So that’s my tale. If you’re in the market for an EDC gun, I’d encourage you to look around, try a variety of brands and models, then go for the one that fits your hand, your carry style and your lifestyle. And if they ever want to bring back that show, I’ve got an “In search of…” that’s ready to shoot, either on film or at the range.

Previous Post
Next Post


  1. FYI to the TTAG management, when I clicked the ‘Do not sell my information’ link, I got:

    “ Ooops… Error 404
    Sorry, but the page you are looking for doesn’t exist.”


      • ^ He not wrong. Tucson is worse, but Houston is worse, still. Let’s face it, team, there are large parts of the country where wearing anything more than a T-shirt and shorts in mid-summer is an experiment in torture. If ya can’t carry it IWB and small, it ain’t “concealed”.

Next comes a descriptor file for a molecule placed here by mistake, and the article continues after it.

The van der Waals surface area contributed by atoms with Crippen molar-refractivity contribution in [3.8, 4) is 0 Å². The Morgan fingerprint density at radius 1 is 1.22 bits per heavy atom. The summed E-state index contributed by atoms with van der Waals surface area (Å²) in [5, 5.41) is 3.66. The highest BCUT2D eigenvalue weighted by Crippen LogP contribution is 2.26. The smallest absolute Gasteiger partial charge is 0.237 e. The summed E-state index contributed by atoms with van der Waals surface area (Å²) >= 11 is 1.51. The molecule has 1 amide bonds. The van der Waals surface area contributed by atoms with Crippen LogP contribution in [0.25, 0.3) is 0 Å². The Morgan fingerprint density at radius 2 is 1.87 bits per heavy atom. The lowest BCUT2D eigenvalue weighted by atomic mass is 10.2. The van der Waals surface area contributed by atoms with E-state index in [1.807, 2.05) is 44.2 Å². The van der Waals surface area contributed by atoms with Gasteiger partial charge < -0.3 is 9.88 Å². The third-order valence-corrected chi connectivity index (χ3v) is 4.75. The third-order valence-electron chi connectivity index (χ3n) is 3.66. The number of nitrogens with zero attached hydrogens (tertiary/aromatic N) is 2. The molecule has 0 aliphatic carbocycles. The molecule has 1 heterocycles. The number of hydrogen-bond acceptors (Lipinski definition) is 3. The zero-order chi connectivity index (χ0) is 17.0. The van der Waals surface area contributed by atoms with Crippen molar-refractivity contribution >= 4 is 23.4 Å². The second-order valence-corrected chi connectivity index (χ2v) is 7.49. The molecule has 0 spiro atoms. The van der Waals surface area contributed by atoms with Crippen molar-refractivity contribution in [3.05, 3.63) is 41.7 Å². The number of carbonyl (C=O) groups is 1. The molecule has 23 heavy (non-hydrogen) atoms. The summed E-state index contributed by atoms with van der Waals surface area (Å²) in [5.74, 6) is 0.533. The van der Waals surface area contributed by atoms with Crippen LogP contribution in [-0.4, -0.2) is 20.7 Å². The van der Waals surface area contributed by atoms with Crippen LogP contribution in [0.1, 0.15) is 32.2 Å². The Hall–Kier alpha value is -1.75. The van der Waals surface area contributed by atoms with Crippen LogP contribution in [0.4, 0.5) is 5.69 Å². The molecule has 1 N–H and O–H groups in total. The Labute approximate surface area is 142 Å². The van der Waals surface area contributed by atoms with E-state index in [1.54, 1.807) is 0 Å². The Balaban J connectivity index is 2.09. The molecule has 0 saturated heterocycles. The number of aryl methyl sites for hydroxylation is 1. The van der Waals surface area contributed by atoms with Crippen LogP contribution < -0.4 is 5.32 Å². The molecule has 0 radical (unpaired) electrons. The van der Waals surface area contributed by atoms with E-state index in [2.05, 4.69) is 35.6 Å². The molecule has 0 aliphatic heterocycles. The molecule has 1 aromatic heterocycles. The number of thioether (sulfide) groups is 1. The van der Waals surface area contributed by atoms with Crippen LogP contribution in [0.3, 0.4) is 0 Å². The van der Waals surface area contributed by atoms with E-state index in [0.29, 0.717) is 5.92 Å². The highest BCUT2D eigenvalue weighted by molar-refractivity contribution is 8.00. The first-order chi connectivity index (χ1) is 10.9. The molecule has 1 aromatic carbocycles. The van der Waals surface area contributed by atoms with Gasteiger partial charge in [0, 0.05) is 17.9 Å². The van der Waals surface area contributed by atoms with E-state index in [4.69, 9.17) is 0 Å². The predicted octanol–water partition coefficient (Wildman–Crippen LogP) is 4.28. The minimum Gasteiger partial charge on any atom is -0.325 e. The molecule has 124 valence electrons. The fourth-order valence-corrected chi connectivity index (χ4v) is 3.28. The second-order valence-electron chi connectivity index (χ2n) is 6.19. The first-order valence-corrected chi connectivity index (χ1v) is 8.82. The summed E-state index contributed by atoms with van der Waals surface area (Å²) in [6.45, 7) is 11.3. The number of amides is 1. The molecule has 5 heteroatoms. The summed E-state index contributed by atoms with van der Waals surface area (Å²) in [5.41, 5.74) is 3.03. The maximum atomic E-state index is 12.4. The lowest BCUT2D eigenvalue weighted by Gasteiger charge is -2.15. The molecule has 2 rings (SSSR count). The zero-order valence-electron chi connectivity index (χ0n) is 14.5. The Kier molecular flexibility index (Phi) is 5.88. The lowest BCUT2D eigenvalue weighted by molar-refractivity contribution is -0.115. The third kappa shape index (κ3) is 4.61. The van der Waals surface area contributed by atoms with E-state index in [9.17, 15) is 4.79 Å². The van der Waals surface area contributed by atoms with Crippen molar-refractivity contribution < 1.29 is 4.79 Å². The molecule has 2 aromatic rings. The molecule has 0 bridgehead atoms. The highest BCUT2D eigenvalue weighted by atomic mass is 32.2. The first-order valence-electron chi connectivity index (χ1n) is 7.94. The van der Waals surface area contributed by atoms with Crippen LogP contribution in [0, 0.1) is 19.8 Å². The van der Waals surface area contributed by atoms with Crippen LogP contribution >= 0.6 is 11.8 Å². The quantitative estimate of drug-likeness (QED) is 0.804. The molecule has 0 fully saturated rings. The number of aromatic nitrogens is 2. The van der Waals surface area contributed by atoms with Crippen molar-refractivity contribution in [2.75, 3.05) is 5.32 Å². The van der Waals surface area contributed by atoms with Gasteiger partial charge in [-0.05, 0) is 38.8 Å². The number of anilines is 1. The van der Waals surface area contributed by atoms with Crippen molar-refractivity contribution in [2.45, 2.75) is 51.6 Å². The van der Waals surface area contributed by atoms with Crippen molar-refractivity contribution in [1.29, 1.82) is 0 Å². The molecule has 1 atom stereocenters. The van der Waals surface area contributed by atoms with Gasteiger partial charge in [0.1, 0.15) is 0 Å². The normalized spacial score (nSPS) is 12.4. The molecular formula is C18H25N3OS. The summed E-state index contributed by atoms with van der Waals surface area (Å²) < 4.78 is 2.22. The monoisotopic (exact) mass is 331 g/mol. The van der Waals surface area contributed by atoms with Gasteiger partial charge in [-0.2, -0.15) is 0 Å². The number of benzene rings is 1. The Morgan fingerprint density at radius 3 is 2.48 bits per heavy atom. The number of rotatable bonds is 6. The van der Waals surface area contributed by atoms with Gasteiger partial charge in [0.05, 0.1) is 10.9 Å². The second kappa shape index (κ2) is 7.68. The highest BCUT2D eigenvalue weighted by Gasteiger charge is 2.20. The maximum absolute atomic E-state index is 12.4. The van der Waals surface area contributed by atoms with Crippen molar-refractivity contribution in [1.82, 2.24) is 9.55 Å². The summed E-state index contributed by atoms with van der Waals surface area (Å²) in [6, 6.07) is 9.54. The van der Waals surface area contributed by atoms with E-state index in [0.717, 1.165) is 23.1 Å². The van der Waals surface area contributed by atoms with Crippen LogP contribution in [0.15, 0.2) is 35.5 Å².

And I prefer concealed. I don’t want to advertise, and make myself “Target #1”. Besides, none of anybody else’s GD business whether I am carrying, or not, right?

    • some places in this country have climates suitable for shorts most of the year, and sports-coats are rare, conspicuous, and uncomfortably sweaty.

  2. security guard = no post secondary education (ie university/college) or couldn’t make it as a cop/cop washout, broke as a joke salary, overweight, fat as fuck.

    • Wow. . . just WOW, your comment only reflects poorly on you.

      His article is well written and articulate. Who gives a flying eff what his highest level of education is